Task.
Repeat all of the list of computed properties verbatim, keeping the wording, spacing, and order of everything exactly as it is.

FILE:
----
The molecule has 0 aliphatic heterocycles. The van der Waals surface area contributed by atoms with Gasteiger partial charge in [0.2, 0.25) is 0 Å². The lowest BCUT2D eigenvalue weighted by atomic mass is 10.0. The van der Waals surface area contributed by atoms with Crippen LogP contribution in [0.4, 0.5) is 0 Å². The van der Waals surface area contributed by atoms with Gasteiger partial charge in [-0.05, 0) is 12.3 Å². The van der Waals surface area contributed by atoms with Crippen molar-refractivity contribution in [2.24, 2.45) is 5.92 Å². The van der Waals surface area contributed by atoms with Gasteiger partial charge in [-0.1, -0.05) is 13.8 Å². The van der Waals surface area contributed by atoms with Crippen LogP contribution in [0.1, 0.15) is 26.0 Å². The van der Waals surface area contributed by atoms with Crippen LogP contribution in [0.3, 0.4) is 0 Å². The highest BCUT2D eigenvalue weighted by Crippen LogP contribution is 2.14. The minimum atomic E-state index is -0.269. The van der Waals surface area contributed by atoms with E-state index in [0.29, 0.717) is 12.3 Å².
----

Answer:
The molecule has 0 aliphatic heterocycles. The van der Waals surface area contributed by atoms with Gasteiger partial charge in [0.2, 0.25) is 0 Å². The lowest BCUT2D eigenvalue weighted by atomic mass is 10.0. The van der Waals surface area contributed by atoms with Crippen LogP contribution in [0.4, 0.5) is 0 Å². The van der Waals surface area contributed by atoms with Gasteiger partial charge in [-0.05, 0) is 12.3 Å². The van der Waals surface area contributed by atoms with Crippen molar-refractivity contribution in [2.24, 2.45) is 5.92 Å². The van der Waals surface area contributed by atoms with Gasteiger partial charge in [-0.1, -0.05) is 13.8 Å². The van der Waals surface area contributed by atoms with Crippen LogP contribution in [0.1, 0.15) is 26.0 Å². The van der Waals surface area contributed by atoms with Crippen LogP contribution in [0.3, 0.4) is 0 Å². The highest BCUT2D eigenvalue weighted by Crippen LogP contribution is 2.14. The minimum atomic E-state index is -0.269. The van der Waals surface area contributed by atoms with E-state index in [0.29, 0.717) is 12.3 Å².